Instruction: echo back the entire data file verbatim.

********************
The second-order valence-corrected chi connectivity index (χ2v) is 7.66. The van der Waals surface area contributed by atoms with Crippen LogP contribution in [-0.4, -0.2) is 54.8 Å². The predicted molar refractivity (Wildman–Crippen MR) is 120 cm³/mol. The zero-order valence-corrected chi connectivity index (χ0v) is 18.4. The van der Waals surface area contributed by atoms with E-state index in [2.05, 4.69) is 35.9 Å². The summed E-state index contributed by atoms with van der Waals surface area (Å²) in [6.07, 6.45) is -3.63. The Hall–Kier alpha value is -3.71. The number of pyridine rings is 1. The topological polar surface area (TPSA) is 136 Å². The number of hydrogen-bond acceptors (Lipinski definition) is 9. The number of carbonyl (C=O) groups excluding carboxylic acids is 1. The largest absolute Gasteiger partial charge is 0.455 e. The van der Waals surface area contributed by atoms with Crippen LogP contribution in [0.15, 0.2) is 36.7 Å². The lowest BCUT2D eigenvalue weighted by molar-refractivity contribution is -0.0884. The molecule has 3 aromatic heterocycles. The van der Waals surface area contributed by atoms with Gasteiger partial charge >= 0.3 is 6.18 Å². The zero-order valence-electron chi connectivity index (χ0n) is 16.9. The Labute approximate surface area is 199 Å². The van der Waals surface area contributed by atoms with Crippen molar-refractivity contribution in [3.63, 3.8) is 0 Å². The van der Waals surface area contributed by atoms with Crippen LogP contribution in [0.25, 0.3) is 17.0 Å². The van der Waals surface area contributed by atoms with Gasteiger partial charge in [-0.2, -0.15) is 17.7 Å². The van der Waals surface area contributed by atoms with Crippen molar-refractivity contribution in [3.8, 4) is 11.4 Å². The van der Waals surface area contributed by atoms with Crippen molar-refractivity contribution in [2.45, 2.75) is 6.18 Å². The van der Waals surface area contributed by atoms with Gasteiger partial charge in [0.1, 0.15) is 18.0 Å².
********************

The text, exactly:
The second-order valence-corrected chi connectivity index (χ2v) is 7.66. The van der Waals surface area contributed by atoms with Crippen LogP contribution in [-0.4, -0.2) is 54.8 Å². The predicted molar refractivity (Wildman–Crippen MR) is 120 cm³/mol. The zero-order valence-corrected chi connectivity index (χ0v) is 18.4. The van der Waals surface area contributed by atoms with E-state index in [2.05, 4.69) is 35.9 Å². The summed E-state index contributed by atoms with van der Waals surface area (Å²) in [6.07, 6.45) is -3.63. The Hall–Kier alpha value is -3.71. The number of pyridine rings is 1. The topological polar surface area (TPSA) is 136 Å². The number of hydrogen-bond acceptors (Lipinski definition) is 9. The number of carbonyl (C=O) groups excluding carboxylic acids is 1. The largest absolute Gasteiger partial charge is 0.455 e. The van der Waals surface area contributed by atoms with Crippen LogP contribution in [0.15, 0.2) is 36.7 Å². The lowest BCUT2D eigenvalue weighted by molar-refractivity contribution is -0.0884. The molecule has 3 aromatic heterocycles. The van der Waals surface area contributed by atoms with Gasteiger partial charge >= 0.3 is 6.18 Å². The zero-order valence-electron chi connectivity index (χ0n) is 16.9. The Labute approximate surface area is 199 Å². The van der Waals surface area contributed by atoms with Crippen molar-refractivity contribution in [3.63, 3.8) is 0 Å². The van der Waals surface area contributed by atoms with Crippen LogP contribution in [0.25, 0.3) is 17.0 Å². The van der Waals surface area contributed by atoms with Gasteiger partial charge in [-0.2, -0.15) is 17.7 Å². The van der Waals surface area contributed by atoms with Crippen molar-refractivity contribution in [3.8, 4) is 11.4 Å². The van der Waals surface area contributed by atoms with Crippen molar-refractivity contribution in [2.45, 2.75) is 6.18 Å². The van der Waals surface area contributed by atoms with Gasteiger partial charge in [0.1, 0.15) is 18.0 Å².